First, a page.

“Logan” — Very Dark, Very Bleak and Not a Whole Lot of Fun


MARCH 13, 2017

The world of “Logan” is very dark, very bleak and not a whole lot of fun.

It’s the year 2029, and the world of “X-Men” is extremely different from what we remember.  No new mutants have been born in the last 25 years, and they are on the brink of becoming extinct.  The Academy is closed, and most of the original “X-Men” crew have died.

In failing health, Professor X (Patrick Stewart) is in danger of losing control of his telepathic power.  Living just across the border in Mexico with mutant tracker Caliban (Stephen Merchant), Professor X is being cared for by James “Logan” Howlett (Hugh Jackman), whom we know better as Wolverine, who soon plans to retire on a large boat even though Logan’s health is deteriorating as well.  (He should know better — retirement is never a realistic option in the world of superheroes.)

Logan is approached by a nurse who has rescued Laura (Dafne Keen), an 11-year-old girl who shares many of the same superpowers (including those razor-sharp talons) as Wolverine himself.  (Hmnnn….could she possibly be….???)  It seems that Laura was being bred by a biotechnology firm, which studied the mutant children they had created and was ready to dispose of them.  The rescued Laura wants Logan to take her to North Dakota where there is “Eden,” a safe place for mutants like her (at least according to the “X-Men” comic books she reads).  Logan wants no part of this trek until the evil biotech firm makes it personal, so suddenly it’s time for Logan to hit the road.

There’s a lot going on in “Logan,” not all of it good.  As you may have heard, the film marks the final time that Jackman and Stewart will be playing their “X-Men” characters, so there’s a certain poignancy in seeing them go through their final paces together.  They are by far the best reason to see “Logan” (and Stewart’s work here is some of the best he has ever done on film).  Mangold has given his story the structure of a western, with Logan as the lone gunslinger (there’s a motif of George Stevens’ “Shane” running through the film), so when the storytelling gets wobbly, that template helps to get it back on track.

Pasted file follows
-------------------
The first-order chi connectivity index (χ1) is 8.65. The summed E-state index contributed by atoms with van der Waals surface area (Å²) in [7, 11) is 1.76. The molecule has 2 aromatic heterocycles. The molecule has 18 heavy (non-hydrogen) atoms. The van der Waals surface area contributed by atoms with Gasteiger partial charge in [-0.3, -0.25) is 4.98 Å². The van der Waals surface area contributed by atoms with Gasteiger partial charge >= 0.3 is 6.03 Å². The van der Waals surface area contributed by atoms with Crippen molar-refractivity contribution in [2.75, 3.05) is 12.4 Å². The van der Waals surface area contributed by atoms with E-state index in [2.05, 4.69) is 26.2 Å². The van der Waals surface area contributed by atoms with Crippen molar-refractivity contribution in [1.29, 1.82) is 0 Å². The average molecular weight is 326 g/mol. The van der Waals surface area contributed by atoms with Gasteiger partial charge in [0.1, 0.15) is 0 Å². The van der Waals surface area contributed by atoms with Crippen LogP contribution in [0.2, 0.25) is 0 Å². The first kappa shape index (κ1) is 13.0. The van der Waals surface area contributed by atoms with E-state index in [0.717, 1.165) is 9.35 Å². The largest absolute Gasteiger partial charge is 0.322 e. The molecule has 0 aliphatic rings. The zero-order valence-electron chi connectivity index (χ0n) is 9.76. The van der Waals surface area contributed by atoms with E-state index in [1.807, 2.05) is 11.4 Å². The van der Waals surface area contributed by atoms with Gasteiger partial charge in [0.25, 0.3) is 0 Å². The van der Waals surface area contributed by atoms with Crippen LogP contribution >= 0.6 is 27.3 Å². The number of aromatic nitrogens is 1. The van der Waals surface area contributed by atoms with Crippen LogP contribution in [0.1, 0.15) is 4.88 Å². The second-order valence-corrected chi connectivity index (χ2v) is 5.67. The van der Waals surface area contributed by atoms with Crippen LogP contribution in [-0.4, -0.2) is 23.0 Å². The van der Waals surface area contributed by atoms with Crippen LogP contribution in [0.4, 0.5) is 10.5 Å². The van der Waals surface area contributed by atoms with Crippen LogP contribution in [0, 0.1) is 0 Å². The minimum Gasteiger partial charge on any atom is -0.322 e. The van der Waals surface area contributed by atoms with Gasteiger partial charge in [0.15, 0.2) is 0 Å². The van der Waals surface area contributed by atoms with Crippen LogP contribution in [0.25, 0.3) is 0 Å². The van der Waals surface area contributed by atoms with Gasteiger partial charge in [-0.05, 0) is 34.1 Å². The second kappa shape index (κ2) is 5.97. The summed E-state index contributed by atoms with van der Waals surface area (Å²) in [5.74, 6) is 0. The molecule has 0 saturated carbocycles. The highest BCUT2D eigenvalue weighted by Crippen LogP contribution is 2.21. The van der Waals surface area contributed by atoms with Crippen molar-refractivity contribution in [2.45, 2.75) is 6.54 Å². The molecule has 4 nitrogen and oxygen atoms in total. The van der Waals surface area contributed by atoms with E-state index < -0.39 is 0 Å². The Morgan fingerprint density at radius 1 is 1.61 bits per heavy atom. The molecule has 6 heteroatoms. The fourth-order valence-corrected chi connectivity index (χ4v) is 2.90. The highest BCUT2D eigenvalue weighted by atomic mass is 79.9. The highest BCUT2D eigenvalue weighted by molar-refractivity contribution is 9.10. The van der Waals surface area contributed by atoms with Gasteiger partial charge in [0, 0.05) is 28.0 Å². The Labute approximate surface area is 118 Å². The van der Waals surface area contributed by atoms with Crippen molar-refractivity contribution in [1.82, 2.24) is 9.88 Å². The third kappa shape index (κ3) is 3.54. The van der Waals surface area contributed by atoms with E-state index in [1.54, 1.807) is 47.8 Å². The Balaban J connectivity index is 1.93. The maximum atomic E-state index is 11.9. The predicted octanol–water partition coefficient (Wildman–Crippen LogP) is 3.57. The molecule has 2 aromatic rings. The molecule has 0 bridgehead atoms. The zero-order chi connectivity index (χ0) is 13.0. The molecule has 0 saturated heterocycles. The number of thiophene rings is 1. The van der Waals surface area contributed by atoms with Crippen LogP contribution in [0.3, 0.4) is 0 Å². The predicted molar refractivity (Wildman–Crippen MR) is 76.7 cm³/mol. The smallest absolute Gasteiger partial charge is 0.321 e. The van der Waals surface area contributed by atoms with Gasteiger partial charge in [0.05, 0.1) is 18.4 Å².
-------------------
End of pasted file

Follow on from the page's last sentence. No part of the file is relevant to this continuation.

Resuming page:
The other big element of “Logan” that differentiates it from others in the Marvel universe is its R-rating, the first “X-Men” film to have received that rating.  Critics, who by and large have liked “Logan,” have argued that the less restrictive rating has allowed content in the film that has helped to liberate it, both in its use of language and violence.  And there is a narrative thread in which Logan rages at how the “X-Men” comic books have sanitized the violence with which superheroes have to deal, which could provide a plausible justification for the intensity of the violence here.  But I don’t buy it.

Simply, that kind of explicit violence can change how an audience might perceive a character, especially one that you’ve spent years fashioning.  In the previous “X-Men” films, Wolverine would raise his talons against a foe, and the camera would pan away just at the last second — the violence was all in your head and exciting for all that.  But when he makes the same motions with his talons here, and we see the sights and hear the sounds of sharp metal tearing through flesh, we think of Wolverine differently (which is probably the point, unfortunately).  It’s all in your face and makes the film a lot less fun, particularly when we are watching an 11-year-old character slice up a bad guy.  There’s an “ick” factor to portions of “Logan” that is at times difficult to shake.

That’s a shame.  I was so looking forward to bidding a fond farewell to Professor X and Wolverine, and while I’ll recall them fondly, I won’t feel the same about “Logan.”